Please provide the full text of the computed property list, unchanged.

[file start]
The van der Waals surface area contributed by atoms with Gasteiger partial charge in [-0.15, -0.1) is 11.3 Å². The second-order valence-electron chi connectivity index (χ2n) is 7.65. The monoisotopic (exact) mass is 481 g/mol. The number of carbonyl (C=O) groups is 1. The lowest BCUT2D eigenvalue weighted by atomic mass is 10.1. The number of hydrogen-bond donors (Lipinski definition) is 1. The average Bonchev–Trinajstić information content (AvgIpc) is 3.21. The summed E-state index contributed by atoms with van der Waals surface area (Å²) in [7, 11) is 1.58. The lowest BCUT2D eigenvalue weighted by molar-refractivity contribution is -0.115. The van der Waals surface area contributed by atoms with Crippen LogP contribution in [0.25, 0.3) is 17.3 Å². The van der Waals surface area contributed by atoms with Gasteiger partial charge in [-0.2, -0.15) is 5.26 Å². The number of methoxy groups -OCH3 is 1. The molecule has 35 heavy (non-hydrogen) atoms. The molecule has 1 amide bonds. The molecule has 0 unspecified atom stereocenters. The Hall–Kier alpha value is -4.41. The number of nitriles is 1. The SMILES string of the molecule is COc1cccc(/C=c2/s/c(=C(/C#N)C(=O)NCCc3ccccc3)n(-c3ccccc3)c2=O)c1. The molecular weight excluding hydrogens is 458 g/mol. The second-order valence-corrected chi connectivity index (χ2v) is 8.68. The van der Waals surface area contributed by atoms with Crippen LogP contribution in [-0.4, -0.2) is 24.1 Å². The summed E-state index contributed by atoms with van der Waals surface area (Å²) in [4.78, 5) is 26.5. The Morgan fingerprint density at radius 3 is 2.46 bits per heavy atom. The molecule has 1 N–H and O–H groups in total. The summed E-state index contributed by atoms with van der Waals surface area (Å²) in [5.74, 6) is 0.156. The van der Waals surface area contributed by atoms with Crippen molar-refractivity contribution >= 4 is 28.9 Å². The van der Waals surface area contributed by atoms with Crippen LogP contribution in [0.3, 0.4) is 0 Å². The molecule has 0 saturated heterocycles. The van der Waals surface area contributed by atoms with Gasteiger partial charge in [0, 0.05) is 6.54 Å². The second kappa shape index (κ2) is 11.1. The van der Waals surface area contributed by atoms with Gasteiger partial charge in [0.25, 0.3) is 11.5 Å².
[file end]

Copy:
The van der Waals surface area contributed by atoms with Gasteiger partial charge in [-0.15, -0.1) is 11.3 Å². The second-order valence-electron chi connectivity index (χ2n) is 7.65. The monoisotopic (exact) mass is 481 g/mol. The number of carbonyl (C=O) groups is 1. The lowest BCUT2D eigenvalue weighted by atomic mass is 10.1. The number of hydrogen-bond donors (Lipinski definition) is 1. The average Bonchev–Trinajstić information content (AvgIpc) is 3.21. The summed E-state index contributed by atoms with van der Waals surface area (Å²) in [7, 11) is 1.58. The lowest BCUT2D eigenvalue weighted by molar-refractivity contribution is -0.115. The van der Waals surface area contributed by atoms with Crippen LogP contribution in [0.25, 0.3) is 17.3 Å². The van der Waals surface area contributed by atoms with Gasteiger partial charge in [-0.2, -0.15) is 5.26 Å². The number of methoxy groups -OCH3 is 1. The molecule has 35 heavy (non-hydrogen) atoms. The molecule has 1 amide bonds. The molecule has 0 unspecified atom stereocenters. The Hall–Kier alpha value is -4.41. The number of nitriles is 1. The SMILES string of the molecule is COc1cccc(/C=c2/s/c(=C(/C#N)C(=O)NCCc3ccccc3)n(-c3ccccc3)c2=O)c1. The molecular weight excluding hydrogens is 458 g/mol. The second-order valence-corrected chi connectivity index (χ2v) is 8.68. The van der Waals surface area contributed by atoms with Crippen LogP contribution in [-0.4, -0.2) is 24.1 Å². The summed E-state index contributed by atoms with van der Waals surface area (Å²) in [4.78, 5) is 26.5. The Morgan fingerprint density at radius 3 is 2.46 bits per heavy atom. The molecule has 1 N–H and O–H groups in total. The summed E-state index contributed by atoms with van der Waals surface area (Å²) in [5.74, 6) is 0.156. The van der Waals surface area contributed by atoms with Crippen molar-refractivity contribution >= 4 is 28.9 Å². The van der Waals surface area contributed by atoms with Crippen LogP contribution in [0.3, 0.4) is 0 Å². The molecule has 0 saturated heterocycles. The van der Waals surface area contributed by atoms with Gasteiger partial charge in [0, 0.05) is 6.54 Å². The second kappa shape index (κ2) is 11.1. The van der Waals surface area contributed by atoms with Gasteiger partial charge in [0.25, 0.3) is 11.5 Å².